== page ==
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What is a qualified charitable distribution (QCD)?

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If you are 70½ or older, you can use your IRA assets to create a fund that supports your favorite charities. This is accomplished through a qualified charitable distribution (QCD). QCDs can be especially attractive for retirees or individuals with an inherited IRA, since they satisfy required minimum distribution (RMD) rules while also providing potential tax benefits.

To make the most of these accounts, it's worth digging into the details of how QCDs work, which charities qualify, and the pros and cons of using them.

What is a qualified charitable distribution?

Qualified charitable distributions are tax-free donations to specified charities that count toward retirees' annual required minimum distributions. Individuals who are 70½ years of age or older can make tax-free QCDs of up to $100,000 per year from their individual retirement accounts (IRAs).

QCDs—also known as IRA charitable rollovers—enable individuals to satisfy their RMDs through charitable giving. The money you donate to charity is classified as a direct transfer, which enables the contribution to avoid taxation. The custodian of your IRA can send a check directly to the charity; alternatively, the custodian can send the check (payable to the charity) to you if you'd like to deliver the check yourself.

Since IRA owners age 70½ or older and individuals with inherited IRAs must make RMDs, which are normally taxable, a QCD can make financial sense. In other words, the reason why someone would choose to make a QCD is to reduce taxable income with a distribution that would otherwise be taxable.

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Charitable Strategies: Qualified Charitable Distributions QCD

Charities that qualify for a QCD

Charities that qualify for a QCD are IRS-recognized entities known as 501(c)(3) organizations. To verify whether a particular charity qualifies for QCD, begin your search with the IRS tax-exempt organization search tool. You must make your QCDs by December 31 of the respective tax year in order for them to count toward your annual RMD.

Charities that do not qualify for a QCD

Some entities are involved with charitable giving but do not qualify for a QCD, including:

  • Donor-advised funds.These are vehicles created to manage charitable donations on behalf of charitable organizations.
  • Private foundations. Although these foundations may receive some public funding, they are typically funded privately from one individual or a small group of people.
  • Supporting organizations. These entities may support public charities, but they are not IRS-recognized entities themselves.

Types of IRAs that are eligible for QCDs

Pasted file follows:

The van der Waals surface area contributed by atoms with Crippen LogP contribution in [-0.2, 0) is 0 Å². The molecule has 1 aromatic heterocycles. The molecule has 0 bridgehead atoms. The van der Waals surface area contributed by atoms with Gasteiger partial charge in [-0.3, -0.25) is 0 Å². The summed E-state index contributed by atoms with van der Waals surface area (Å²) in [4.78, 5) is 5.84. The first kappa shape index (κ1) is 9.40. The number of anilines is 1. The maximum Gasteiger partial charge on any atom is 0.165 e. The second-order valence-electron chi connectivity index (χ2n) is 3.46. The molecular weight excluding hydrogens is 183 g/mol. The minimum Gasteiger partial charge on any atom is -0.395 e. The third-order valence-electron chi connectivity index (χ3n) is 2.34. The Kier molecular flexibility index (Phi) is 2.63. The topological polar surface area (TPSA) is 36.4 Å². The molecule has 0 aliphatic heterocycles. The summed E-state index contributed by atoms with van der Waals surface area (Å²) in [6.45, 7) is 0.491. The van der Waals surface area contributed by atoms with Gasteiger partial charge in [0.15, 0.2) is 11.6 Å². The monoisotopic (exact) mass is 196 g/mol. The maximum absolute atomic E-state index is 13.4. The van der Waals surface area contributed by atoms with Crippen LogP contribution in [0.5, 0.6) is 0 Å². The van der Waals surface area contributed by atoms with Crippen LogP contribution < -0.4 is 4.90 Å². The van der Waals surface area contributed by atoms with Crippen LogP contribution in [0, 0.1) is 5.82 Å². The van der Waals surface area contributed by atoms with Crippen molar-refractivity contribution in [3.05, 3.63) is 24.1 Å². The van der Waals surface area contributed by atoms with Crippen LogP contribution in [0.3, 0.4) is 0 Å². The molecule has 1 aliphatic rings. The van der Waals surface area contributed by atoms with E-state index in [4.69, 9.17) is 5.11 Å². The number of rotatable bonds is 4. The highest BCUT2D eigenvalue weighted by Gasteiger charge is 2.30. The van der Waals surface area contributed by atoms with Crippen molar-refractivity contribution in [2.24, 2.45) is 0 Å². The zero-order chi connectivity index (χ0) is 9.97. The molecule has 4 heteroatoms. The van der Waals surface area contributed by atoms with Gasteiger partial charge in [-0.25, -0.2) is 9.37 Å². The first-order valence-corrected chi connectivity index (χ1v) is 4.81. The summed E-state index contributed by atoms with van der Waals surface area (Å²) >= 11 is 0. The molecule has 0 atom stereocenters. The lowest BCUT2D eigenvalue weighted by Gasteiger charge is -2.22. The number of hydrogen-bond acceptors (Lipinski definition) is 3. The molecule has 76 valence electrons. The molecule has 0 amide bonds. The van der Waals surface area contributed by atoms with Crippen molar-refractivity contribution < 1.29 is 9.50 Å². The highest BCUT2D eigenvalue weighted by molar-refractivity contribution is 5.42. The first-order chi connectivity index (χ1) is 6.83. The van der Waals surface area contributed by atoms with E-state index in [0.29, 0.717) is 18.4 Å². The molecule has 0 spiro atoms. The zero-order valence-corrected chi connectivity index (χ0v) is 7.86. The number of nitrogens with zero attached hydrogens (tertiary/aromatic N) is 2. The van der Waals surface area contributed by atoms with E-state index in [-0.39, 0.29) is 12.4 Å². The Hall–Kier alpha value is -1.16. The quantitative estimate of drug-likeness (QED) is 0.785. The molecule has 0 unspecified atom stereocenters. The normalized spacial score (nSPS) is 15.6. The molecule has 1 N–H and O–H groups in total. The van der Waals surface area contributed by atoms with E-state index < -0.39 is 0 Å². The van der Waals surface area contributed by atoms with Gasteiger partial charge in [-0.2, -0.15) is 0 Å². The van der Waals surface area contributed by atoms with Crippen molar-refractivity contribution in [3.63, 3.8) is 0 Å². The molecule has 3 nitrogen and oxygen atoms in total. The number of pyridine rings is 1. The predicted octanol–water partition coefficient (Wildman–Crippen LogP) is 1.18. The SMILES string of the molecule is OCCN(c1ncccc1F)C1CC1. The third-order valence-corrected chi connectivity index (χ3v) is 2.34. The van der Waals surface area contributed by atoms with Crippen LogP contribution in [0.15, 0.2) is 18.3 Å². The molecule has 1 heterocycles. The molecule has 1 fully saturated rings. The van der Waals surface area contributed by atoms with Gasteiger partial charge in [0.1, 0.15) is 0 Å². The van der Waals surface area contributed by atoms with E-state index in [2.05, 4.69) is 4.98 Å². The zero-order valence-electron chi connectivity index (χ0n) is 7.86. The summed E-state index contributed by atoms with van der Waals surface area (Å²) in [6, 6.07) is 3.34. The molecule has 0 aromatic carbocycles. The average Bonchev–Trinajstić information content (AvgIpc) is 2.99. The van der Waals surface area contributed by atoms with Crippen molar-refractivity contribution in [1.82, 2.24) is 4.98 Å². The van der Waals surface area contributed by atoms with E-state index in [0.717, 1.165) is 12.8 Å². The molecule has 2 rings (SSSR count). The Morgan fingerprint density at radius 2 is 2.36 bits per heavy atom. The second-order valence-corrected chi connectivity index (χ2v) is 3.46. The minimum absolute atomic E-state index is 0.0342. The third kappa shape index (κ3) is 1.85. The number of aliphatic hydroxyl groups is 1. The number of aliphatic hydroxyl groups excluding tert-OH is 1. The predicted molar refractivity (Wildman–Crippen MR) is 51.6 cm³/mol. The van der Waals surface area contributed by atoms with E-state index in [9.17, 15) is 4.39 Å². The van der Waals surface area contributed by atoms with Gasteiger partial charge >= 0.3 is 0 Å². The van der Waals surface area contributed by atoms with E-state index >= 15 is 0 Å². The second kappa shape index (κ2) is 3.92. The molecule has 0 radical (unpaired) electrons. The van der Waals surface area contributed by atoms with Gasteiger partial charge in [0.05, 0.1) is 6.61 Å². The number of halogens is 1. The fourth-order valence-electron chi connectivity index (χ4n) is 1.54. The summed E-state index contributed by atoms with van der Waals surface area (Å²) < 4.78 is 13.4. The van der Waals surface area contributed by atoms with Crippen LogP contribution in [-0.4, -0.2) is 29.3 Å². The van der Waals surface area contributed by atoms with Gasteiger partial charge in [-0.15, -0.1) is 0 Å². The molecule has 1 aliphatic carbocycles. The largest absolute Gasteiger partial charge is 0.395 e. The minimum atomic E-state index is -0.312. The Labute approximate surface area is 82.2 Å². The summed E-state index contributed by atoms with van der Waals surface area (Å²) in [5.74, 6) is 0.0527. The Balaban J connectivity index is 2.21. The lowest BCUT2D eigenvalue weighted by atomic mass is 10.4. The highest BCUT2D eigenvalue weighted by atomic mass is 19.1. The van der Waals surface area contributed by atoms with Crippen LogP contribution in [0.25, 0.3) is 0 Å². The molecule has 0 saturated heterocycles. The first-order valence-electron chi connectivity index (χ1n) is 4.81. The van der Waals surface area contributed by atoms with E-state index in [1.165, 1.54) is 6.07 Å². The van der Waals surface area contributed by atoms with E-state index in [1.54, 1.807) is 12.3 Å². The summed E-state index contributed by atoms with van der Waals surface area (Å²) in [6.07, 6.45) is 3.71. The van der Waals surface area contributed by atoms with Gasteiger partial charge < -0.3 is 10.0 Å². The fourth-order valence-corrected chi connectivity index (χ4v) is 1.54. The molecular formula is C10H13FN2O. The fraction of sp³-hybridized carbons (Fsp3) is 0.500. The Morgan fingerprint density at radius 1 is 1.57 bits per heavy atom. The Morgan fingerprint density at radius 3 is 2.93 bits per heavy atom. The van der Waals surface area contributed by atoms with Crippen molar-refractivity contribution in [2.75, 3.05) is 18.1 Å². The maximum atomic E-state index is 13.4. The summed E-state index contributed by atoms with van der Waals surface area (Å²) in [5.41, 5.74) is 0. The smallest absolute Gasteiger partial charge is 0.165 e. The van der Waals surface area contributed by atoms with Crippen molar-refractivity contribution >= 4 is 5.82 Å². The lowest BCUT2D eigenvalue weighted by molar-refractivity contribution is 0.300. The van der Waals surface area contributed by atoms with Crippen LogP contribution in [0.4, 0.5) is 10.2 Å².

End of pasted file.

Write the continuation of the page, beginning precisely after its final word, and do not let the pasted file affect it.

A QCD may go to an eligible charity from the following types of individual retirement accounts:

  • Traditional IRA
  • Inherited IRA
  • Inactive Simplified Employee Pension (SEP) IRA
  • Inactive Savings Incentive Match Plan for Employees (SIMPLE) IRA

Pros and cons of a QCD

QCDs are not right for every situation, so consider both the potential pros and cons of using QCDs.


  • Tax benefits. QCDs can provide tax advantages by lowering your adjusted gross income (AGI). This, in turn, can help offset other taxes—like Social Security.
  • Donate to charity. Some decisions are about more than finances. Not only can you reap some tax benefits, you'll also make a difference in the world by contributing toward your favorite qualifying charities.


  • Not available to all taxpayers. Only IRA owners ages 70½ and older may make QCDs.
  • Limits on contributions. The maximum QCD is $100,000 total per year.

Potential tax benefits of a QCD

QCDs are distributions from an IRA that are not included in your adjusted gross income. This unique feature enables several potential tax benefits, such as:

  • Making RMD and reducing tax at the same time. By reducing otherwise taxable IRA distributions, QCDs can reduce your adjusted gross income (AGI) while also satisfying the RMD amounts required by the IRS for individuals 72 and older.
  • Avoiding higher tax brackets. Since QCDs reduce taxable income, they can help bring an individual or household into a lower tax bracket, thereby creating more tax savings.
  • Avoiding higher Medicare premiums. Making a QCD reduces your modified adjusted gross income for Medicare purposes. In 2023, most people will pay a $164.90 monthly premium for Medicare Part B. However, single tax filers with incomes over $97,000 and joint filers with income above $194,000 pay premiums ranging from $230.80 up to $560.50.

Making these unique charitable contributions can provide multiple advantages—still, QCDs are not right for everyone. To gain a deeper understanding of QCDs and how they may fit into your financial situation, reach out to a local Thrivent financial advisor for assistance.

Thrivent and its financial advisors and professionals do not provide legal, accounting or tax advice. Consult your attorney or tax professional.

Thrivent Charitable Impact & Investing™ is a public charity that serves individuals, organizations and the community through charitable planning, donor-advised funds and endowments. Thrivent Charitable Impact & Investing works collaboratively with Thrivent and its financial advisors. It is a separate legal entity from Thrivent, the marketing name for Thrivent Financial for Lutherans.